the manuscript -5%
2. Stage 1: Theorizing;
….15%
3. Stage 2 Syntax:15%
Introductory
Emergent
0 -1.9
2 – 2.9
This part of the assignment The introduction does not
does not address any or all identify the purpose of the
of this section.
assignment.
This part of the assignment This part contains one
does not address any or all concept identified to what
of this section.
nursing is and what nursing
is not.
This part of the assignment This part of the assignment
does not address any or all contains one term, clarity
of this section.
needed to definition
4. Stage 3: Theory testing: This part of the assignment Provides one example of
does not address any or all how theory was applied
in this section you will
of this section.
within
describe…15%
quantitative/qualitative
research to different
populations in nursing.
Stage 4: Evaluation:…15% This part of the assignment Provides one to two
does not address any or all examples of how theory is
of this section.
applied through evidenced
based practice in the act of
providing nursing care.
There is no indication the
Conclusion- presents a
author tried to make a
broad look at the four
stages you went through conclusion
to develop your theory and
projects its future use in
the nursing profession15%
Poor spelling and grammar
All organization,
are apparent. Does not use
documentation, and
APA style formatting when
references must follow
needed.
APA format. 20%
Conclusion is weak with
moost points not
supported.
Poor spelling and grammar
are apparent. Rarely uses
APA style formatting when
needed.
Total available points =
Rubric Score
Low
3.5
2.5
1.7
1.0
0.0
Grade points
High
4.0
3.49
2.49
1.69
1.00
Low
0
0
0
0
0
here Did the Theory Come From
Practiced
Proficient/Mastered
3 – 3.9
4
Purpose of the assignment Purpose of the
described missing key
assignment clearly
elements
described in a paragraph
or two
This part contains two
concepts identified to what
nursing is and what
nursing is not.
This part contains at least
three concepts identified
to what nursing is and
what nursing is not.
This part of the assignment This part of the
contains one term clearly assignment contains at
defined
least two or more terms
clearly defined
Provides one example of
Provides two or more
how theory was applied to examples of how theory
quantitative/qualitative
was applied to
research to a widening
quantitative/qualitative
group of researchers
research consisting of
outside the discipline of
different populations and
nursing.
a widening group of
researchers outside the
discipline of nursing.
Provides three to four
Provides at least five
examples of how theory is examples of how theory is
applied through evidenced applied through
based practice in the act of evidenced based practice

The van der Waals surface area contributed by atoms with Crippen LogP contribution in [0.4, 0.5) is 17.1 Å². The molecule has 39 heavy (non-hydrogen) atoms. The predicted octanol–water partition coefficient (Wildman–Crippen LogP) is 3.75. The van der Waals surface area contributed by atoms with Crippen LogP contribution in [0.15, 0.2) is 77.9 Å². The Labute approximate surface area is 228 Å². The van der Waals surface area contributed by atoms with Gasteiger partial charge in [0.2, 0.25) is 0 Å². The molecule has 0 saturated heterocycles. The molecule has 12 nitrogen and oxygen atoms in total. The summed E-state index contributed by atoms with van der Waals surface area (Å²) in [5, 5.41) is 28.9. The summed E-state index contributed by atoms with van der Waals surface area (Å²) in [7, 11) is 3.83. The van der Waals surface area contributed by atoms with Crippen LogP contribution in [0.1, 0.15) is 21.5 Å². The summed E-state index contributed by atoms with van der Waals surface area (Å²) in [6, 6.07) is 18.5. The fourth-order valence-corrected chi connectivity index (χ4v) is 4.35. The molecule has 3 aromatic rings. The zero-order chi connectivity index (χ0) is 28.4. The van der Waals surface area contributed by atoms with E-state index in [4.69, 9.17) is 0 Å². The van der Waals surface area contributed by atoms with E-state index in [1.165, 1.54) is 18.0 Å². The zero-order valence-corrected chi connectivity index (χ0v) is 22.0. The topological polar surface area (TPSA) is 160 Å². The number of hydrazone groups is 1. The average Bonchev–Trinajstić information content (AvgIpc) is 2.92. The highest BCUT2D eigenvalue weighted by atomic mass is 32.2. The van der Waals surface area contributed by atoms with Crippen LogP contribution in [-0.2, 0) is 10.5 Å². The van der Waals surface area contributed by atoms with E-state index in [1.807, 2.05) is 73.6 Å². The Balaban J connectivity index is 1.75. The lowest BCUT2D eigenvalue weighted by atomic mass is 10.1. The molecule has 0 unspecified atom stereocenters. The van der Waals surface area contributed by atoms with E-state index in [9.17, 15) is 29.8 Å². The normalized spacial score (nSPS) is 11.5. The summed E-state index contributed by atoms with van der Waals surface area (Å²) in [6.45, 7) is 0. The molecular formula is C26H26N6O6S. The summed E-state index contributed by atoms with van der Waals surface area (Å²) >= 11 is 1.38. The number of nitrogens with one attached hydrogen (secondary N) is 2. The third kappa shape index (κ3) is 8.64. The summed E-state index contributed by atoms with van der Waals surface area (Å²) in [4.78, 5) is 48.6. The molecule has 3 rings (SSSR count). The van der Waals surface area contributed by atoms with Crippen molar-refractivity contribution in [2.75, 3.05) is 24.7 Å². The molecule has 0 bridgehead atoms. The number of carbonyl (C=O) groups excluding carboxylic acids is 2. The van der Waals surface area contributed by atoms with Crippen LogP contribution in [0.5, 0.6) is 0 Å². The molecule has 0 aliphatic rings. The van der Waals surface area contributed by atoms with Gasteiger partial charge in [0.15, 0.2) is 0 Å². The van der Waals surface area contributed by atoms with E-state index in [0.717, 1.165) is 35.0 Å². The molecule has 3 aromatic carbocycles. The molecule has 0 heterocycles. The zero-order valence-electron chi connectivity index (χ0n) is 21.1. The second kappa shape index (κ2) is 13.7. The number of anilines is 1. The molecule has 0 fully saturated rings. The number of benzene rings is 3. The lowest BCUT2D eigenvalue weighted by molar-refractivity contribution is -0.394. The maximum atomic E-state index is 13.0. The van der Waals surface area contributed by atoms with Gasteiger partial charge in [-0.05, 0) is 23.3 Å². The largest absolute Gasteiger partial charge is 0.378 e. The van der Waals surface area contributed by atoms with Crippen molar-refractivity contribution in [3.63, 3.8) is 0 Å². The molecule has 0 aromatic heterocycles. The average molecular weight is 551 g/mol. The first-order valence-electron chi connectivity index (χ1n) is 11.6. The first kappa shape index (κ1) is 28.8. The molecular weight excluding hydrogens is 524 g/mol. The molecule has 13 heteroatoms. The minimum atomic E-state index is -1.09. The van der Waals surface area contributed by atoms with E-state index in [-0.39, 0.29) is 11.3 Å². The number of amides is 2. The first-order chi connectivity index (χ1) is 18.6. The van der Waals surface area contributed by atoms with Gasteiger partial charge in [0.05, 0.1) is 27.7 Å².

providing nursing care.
in the act of providing
nursing care.
Some of the conclusions, The author was able to
were not supported.
make succinct and
precise conclusions
Uses Standard American
English with rare errors
and misspellings. Minor
errors in APA style
formatting.
Consistently uses
Standard American
English with rare
misspellings. Appropriate
mechanics and APA style
formatting.
Score
Weight
Final
Score
5%
0.00
15%
0.00
15%
0.00
15%
0.00
15%
0
15%
0.00
20%
0.00
100%
Final Score
Percentage
4
Grade points
Percentage
High
0
0
0
0
0
Low
90%
80%
70%
60%
0
High
100%
89.99%
79.99%
69.99%
59.99%
0.00
0
#DIV/0!
Running Head: ANALYSIS OF THE QUALITY-CARING MODEL
Analysis of the Quality-Caring Model
XXXXXXX
Kaplan University
1
Running Head: ANALYSIS OF THE QUALITY-CARING MODEL
2
Analysis of the Quality-Caring Model
There are theories about everything that people wonder about, which is everything. From
the grand: how the Universe was formed, why we fall in love and why we are here, to the
mundane: why does toast fall butter side down, how do birds know to migrate at the same time
and what does happen to that other sock in the dryer. Of course, the importance of theories are
relative and what one may find grand, another find mundane, so even in the classification there
will be arguments and reclassifications. For the purposes of this paper, a grand theory is one that
seeks to further develop one aspect of a conceptual model, while a middle range theory seeks to
explain concrete and specific events (Butts, 2015). The theory we will be discussing is the
formation of the Quality-Caring Model by Joanne Duffy, which is a middle range theory devised
to address the very real patient care perception of uncaring nurses. This paper will address how
this theory was conceived, grew, refined and is now currently being used in nursing practice and
research.
Theorizing
During my nursing practice, I heard repeatedly that “nurses don’t seem to care.” In 2003,
I and Dr. Lois Hoskins began developing this theory building on earlier works of Watson, King,
Donabedian, Mitchell, Ferketich and Jennings and Irvine, Sidani & Hall, as I noticed that
nursing’s focus seemed to be shifting to the mechanical work of nursing, electronic charting and